Thursday, April 25, 2013

Verreaux's Eagle-Owl - A Proxy for Witches

Verreaux's Eagle-Owl

Another legendary creature, this one lives in the dry savanna and open woodlands of South Africa. The Verreaux's eagle-owl is considered a proxy for witches and sorcerers. The arrival of an eagle-owl at one's homestead is viewed by the superstitious as a bad omen. Many people in the rural communities put spikes on the roofs of their homes to prevent owls from landing on them at night.

In this part of the world, it's a well known fact that if an eagle-owl takes up residence in an urban setting, the local, domestic cat population will become decimated. The Verreaux's is the largest owl in Africa and it's distinguished by noticeable pink eyelids. In a land teeming with formidable predators, this winged giant is absolutely lethal.

Despite it's massive size, the eagle-owl is remarkably agile. It's perfectly capable of taking small birds on the wing and it's been seen wading through water snagging fish. These robust birds of prey don't back down either. A report from East Africa documents a Verreaux's eagle-owl confronting a rhinoceros. The owl apparently puffed up its feathers and threatened the bewildered rhino when it approached too close.

12 comments:

  1. I'm curious: what omens does its appearance portend? Does it appear before deaths, disasters, financial losses..?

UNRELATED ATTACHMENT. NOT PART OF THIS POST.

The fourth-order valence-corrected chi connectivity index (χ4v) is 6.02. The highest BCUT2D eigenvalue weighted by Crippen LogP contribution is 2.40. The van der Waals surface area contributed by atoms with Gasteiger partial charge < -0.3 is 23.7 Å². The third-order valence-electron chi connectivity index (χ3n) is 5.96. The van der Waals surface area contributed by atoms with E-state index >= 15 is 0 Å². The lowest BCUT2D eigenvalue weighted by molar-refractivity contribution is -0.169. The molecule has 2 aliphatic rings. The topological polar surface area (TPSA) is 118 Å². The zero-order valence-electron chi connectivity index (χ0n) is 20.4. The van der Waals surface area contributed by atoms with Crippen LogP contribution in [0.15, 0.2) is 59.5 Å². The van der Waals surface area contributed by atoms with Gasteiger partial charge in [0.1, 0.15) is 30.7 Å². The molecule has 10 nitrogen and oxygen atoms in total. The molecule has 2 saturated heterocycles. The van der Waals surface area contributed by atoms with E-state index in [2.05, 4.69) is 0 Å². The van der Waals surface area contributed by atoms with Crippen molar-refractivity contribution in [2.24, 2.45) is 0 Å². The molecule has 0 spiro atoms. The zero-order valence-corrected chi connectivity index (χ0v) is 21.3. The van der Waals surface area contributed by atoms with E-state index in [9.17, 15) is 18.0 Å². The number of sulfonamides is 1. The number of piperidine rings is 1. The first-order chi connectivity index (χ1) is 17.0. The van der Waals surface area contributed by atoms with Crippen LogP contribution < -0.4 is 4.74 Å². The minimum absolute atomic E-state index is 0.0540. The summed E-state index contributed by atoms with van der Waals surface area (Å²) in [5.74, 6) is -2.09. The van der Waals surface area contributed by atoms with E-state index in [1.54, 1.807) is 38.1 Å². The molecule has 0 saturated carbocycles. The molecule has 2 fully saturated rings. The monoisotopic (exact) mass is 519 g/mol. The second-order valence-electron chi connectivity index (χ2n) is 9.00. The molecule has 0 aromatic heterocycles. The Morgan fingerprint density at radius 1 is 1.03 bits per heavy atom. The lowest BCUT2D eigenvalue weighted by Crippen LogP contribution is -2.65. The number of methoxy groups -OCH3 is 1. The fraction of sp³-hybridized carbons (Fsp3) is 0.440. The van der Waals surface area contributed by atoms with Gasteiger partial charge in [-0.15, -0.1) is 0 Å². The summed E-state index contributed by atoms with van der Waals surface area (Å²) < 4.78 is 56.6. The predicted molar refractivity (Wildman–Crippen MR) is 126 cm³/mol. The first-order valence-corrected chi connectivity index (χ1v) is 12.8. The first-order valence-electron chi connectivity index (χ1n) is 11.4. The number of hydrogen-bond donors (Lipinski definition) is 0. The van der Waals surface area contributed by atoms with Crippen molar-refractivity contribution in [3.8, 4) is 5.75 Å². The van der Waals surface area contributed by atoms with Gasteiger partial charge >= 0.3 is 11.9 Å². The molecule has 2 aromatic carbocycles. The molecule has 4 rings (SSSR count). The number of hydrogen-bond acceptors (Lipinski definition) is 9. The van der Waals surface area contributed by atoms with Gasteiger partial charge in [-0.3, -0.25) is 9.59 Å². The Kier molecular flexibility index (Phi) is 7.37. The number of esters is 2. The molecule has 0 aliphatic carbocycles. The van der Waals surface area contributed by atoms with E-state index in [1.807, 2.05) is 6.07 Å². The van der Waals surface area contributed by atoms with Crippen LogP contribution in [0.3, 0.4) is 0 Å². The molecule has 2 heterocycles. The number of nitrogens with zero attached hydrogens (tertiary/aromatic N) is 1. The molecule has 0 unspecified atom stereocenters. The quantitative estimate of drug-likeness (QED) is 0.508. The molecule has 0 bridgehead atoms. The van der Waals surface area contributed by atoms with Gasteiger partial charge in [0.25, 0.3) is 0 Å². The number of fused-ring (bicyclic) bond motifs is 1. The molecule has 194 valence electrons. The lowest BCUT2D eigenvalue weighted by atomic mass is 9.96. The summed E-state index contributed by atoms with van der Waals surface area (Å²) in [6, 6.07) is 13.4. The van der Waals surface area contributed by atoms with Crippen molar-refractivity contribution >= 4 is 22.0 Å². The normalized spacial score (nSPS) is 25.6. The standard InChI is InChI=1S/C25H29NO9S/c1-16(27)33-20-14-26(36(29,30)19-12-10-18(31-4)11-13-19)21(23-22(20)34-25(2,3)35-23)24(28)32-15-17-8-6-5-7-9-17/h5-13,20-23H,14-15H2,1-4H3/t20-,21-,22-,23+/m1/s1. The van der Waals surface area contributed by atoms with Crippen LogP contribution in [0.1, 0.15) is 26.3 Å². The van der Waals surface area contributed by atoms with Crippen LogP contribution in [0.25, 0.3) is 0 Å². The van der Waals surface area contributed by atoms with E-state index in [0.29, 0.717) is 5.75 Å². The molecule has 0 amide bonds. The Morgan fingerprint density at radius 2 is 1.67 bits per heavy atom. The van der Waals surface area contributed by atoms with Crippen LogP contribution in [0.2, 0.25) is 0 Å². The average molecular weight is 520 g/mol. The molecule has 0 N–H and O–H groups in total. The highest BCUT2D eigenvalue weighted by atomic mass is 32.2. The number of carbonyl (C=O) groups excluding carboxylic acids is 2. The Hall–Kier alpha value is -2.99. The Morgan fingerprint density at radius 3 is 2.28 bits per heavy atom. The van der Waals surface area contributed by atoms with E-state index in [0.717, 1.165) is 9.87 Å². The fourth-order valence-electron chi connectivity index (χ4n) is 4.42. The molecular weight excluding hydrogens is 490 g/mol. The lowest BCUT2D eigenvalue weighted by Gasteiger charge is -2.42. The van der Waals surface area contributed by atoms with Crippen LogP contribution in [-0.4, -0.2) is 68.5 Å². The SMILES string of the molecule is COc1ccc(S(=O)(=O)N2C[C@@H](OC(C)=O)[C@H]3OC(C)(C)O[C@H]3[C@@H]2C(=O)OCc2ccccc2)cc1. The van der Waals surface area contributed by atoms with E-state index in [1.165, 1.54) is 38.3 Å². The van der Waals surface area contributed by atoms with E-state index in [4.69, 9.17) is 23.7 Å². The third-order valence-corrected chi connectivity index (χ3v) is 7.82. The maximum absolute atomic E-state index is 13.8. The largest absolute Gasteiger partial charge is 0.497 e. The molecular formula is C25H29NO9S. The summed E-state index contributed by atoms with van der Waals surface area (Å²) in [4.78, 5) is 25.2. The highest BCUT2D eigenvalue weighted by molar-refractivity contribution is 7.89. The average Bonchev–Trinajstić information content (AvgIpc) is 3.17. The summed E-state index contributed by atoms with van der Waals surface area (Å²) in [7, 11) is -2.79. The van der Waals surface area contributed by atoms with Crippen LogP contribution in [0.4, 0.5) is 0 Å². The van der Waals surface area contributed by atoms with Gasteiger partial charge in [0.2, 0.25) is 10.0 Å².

John at The Bathroom Monologues

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    1. Its appearance seems to portend the ultimate bad omen, death.

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  2. At first, I thought this was an imaginary owl monster, but it appears to be a true creature. I wonder if parents in S. Africa threaten their children with being eaten by the eagle-owl if they don't behave?

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    1. Make no mistake, this owl is very real. It's an ultimate predator that doesn't back down from anything. As a parent myself, I know we sometimes have to be creative in the ways we get our children to behave.

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  3. That is a strange looking owl! I can't believe it eats cats, that's a turn around.

    Rinelle Grey

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    1. I think they look kind of harmless but I guess that's deceiving because they are great hunters and cats are a delicacy.

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    Replies
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  5. Poor owl, ok I wouldn't want to leave my baby on the grass if I knew there was one around, but I'm sure it would also protect us from snakes and possibly even a rhinoceros! - personally I prefer a sign that trouble is ahead so Owl is on my welcome list - especially if it can deal with other pesty creatures like rats and mosquitoes :)

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    1. That's a great way to look at it, maybe they're providing a warning and not portending a bad omen.

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    ReplyDelete
    Replies
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